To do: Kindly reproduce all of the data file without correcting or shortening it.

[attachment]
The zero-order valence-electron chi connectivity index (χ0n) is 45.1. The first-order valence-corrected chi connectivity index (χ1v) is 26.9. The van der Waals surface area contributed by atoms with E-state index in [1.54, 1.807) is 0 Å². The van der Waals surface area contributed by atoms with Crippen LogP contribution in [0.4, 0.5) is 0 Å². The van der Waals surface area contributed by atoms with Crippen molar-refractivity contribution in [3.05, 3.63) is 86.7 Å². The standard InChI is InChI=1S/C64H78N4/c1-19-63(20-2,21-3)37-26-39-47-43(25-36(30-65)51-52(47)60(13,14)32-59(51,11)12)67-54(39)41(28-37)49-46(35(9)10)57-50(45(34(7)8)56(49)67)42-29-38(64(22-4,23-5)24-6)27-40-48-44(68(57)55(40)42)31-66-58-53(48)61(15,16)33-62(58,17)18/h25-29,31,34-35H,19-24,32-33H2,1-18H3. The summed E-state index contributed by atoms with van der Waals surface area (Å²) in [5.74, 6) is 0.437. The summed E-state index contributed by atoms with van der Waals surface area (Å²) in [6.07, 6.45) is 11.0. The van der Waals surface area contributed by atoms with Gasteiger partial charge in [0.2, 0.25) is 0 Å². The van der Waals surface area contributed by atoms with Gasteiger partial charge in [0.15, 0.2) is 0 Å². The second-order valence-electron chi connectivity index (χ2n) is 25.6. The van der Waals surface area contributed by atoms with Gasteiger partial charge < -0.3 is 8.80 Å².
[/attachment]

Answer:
The zero-order valence-electron chi connectivity index (χ0n) is 45.1. The first-order valence-corrected chi connectivity index (χ1v) is 26.9. The van der Waals surface area contributed by atoms with E-state index in [1.54, 1.807) is 0 Å². The van der Waals surface area contributed by atoms with Crippen LogP contribution in [0.4, 0.5) is 0 Å². The van der Waals surface area contributed by atoms with Crippen molar-refractivity contribution in [3.05, 3.63) is 86.7 Å². The standard InChI is InChI=1S/C64H78N4/c1-19-63(20-2,21-3)37-26-39-47-43(25-36(30-65)51-52(47)60(13,14)32-59(51,11)12)67-54(39)41(28-37)49-46(35(9)10)57-50(45(34(7)8)56(49)67)42-29-38(64(22-4,23-5)24-6)27-40-48-44(68(57)55(40)42)31-66-58-53(48)61(15,16)33-62(58,17)18/h25-29,31,34-35H,19-24,32-33H2,1-18H3. The summed E-state index contributed by atoms with van der Waals surface area (Å²) in [5.74, 6) is 0.437. The summed E-state index contributed by atoms with van der Waals surface area (Å²) in [6.07, 6.45) is 11.0. The van der Waals surface area contributed by atoms with Gasteiger partial charge in [0.2, 0.25) is 0 Å². The van der Waals surface area contributed by atoms with Gasteiger partial charge in [0.15, 0.2) is 0 Å². The second-order valence-electron chi connectivity index (χ2n) is 25.6. The van der Waals surface area contributed by atoms with Gasteiger partial charge < -0.3 is 8.80 Å².